The huge commercial success of Parasakthi meant that this articulation of a “Tamil Nation” and Dravidian cultural nationalism became a recurrent theme in many Tamil language films in the subsequent decades. The use of red and black (the DMK party flag colours), featuring characters such as the vile Hindi-speaking North Indian man, and references to the party founders and ancient Tamil literature became a common feature in Tamil cinema.

This vociferous assertion of Dravidian cultural nationalism challenged the hegemonic idea of the post-colonial nation, which, at the time, was dominated by Nehruvian modernism, Hindi as the nation’s language, and one-sided narratives of the freedom struggle. Additionally, the re-imagination of the Tamil language in such films as an ancient language—with the invocation of ancient texts like Silappathikaram—and the foundation of the Tamil nation made linguistic nationalism the mainstay of politics in Tamil Nadu. The DMK’s strategic use of cinema as a vehicle of mobilisation contributed to the party’s growth, eventually leading to electoral success in 1967. Since then, no national party has come to power in Tamil Nadu on its own.

The DMK’s entry into cinema when other political parties dismissed it as not a serious art form can be attributed to the fact that the founder C N Annadurai himself was a playwright and Karunanidhi was a well-known poet and writer. Previous to forming a new party, many of the founding members were a part of the Dravida Kazhagam movement led by Periyar (E V Ramaswamy) whose influence on the DMK’s ideology is evident.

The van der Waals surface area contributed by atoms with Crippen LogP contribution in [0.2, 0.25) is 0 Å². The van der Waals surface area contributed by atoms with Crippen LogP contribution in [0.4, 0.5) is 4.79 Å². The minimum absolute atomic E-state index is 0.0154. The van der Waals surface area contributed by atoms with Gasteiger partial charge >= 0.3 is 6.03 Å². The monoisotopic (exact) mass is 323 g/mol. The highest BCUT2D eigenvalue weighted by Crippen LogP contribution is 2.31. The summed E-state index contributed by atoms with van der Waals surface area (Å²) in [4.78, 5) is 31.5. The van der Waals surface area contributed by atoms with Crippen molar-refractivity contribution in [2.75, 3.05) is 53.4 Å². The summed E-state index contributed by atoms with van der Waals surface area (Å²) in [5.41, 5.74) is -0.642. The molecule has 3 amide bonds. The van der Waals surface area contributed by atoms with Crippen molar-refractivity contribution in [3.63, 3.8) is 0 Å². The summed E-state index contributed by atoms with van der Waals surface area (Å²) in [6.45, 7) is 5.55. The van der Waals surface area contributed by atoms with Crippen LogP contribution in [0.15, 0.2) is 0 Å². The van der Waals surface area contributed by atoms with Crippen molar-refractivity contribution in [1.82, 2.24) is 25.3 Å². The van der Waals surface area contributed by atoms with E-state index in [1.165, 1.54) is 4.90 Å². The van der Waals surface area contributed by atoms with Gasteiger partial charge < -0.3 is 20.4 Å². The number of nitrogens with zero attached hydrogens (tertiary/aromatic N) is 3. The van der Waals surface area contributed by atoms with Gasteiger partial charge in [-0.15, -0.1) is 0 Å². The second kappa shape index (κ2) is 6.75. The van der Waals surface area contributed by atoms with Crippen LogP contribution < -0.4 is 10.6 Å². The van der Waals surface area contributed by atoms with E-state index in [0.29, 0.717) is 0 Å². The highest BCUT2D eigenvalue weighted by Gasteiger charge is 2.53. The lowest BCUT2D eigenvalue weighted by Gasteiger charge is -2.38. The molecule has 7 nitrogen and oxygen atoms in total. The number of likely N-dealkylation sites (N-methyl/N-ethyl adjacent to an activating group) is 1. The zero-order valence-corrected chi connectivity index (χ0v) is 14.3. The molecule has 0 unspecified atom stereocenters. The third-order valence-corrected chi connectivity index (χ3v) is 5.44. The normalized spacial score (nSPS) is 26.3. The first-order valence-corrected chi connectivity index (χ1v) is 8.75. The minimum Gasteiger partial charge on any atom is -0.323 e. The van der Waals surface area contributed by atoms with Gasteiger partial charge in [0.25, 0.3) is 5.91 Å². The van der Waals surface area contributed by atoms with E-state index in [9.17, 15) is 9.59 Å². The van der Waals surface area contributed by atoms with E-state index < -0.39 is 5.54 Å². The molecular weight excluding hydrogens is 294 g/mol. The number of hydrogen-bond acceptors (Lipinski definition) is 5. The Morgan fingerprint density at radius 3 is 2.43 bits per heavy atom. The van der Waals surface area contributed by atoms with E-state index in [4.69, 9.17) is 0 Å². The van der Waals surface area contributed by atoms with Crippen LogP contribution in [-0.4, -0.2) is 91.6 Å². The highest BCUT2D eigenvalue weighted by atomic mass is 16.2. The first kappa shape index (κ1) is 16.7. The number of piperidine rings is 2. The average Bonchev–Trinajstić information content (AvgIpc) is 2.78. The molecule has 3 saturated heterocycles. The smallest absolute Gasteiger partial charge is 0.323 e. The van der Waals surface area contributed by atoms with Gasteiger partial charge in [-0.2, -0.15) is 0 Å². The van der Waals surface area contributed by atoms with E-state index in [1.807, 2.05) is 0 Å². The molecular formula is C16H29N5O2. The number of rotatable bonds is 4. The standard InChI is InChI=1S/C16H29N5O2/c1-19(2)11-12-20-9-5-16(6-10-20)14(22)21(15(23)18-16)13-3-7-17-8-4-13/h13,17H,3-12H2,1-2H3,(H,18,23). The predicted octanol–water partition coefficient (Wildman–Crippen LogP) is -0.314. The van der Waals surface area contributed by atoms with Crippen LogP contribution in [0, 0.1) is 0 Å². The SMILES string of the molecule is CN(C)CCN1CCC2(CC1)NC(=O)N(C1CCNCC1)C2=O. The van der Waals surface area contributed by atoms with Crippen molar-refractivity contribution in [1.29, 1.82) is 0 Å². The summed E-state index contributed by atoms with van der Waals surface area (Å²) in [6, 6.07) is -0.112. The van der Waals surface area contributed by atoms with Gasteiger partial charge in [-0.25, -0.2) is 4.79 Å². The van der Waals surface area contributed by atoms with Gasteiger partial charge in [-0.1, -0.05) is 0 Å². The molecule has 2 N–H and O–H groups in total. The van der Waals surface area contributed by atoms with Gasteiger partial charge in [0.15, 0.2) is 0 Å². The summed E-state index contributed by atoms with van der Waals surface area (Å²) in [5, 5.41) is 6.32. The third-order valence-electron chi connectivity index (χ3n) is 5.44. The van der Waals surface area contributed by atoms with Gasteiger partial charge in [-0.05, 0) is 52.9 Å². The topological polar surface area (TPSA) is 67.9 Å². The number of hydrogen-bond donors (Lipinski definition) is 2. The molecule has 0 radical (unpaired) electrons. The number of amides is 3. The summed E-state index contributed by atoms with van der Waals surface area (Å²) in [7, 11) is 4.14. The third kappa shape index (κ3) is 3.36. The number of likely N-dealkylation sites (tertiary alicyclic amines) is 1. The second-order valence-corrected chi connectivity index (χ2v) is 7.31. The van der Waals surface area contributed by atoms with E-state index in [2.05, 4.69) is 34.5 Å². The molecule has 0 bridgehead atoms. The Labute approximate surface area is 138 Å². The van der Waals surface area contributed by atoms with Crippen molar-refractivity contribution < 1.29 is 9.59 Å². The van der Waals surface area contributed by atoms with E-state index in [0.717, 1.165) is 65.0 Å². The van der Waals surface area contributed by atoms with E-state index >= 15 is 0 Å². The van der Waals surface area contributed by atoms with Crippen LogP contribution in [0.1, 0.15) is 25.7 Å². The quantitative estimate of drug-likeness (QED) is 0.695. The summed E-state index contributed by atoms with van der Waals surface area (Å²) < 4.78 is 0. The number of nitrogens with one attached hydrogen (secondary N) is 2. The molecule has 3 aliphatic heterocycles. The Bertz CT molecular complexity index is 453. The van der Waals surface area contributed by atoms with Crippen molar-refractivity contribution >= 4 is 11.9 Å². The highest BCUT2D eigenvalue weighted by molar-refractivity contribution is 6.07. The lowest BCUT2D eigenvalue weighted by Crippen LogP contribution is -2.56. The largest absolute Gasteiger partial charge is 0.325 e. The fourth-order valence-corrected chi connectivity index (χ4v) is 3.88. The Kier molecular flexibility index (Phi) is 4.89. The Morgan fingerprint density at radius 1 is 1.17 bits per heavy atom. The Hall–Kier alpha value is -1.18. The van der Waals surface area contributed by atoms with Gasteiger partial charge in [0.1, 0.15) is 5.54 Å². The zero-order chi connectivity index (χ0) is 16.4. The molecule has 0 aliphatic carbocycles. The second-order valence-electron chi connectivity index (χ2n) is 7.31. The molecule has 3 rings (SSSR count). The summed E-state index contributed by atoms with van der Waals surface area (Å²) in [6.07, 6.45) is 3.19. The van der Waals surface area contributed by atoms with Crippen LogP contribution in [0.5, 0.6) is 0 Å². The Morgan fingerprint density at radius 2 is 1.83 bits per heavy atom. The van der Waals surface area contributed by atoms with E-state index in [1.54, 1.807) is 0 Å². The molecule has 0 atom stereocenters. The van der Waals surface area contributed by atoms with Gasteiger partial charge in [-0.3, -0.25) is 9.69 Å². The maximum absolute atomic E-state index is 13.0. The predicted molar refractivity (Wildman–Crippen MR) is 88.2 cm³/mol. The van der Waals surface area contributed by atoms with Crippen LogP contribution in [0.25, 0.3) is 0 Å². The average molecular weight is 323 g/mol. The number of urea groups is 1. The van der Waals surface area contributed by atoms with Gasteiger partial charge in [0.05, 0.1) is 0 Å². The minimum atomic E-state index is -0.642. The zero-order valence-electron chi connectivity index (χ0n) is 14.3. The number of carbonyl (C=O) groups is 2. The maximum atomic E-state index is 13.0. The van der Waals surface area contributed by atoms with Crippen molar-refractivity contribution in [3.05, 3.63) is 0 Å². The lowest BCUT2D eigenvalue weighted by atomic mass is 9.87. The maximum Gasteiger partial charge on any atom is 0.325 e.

The trajectory of propagandist Tamil cinema reached new heights with the rise of M G Ramchandran as a star. MGR’s success was predictably used by the party to mobilise crowds during election campaigns. In the films though, an interesting shift began to occur; while earlier the narrative was used to communicate policies and ideologies of the party, now MGR’s presence—often wearing party-coloured costumes—and the role he played mattered more than the narrative messaging.

Typically, in his films such as Nadodi Mannan (1958), Adimai Penn (1969) and Namma Nadu (1969), MGR played the virtuous hero—whether as a king or as a farmer—who eventually succeeds in his idealistic missions despite numerous obstacles. This cinematic persona of MGR continued even after he split from the DMK to form the AIADMK. His immense popularity as a star among the Tamil audience was a critical factor in his success as a politician. MGR was honoured with the title Puratchi Thalaivar (revolutionary leader) and went on to become the Tamil Nadu chief minister for three terms. After his death, his most successful co-star Jayalalithaa became the AIADMK chief and Tamil Nadu chief minister.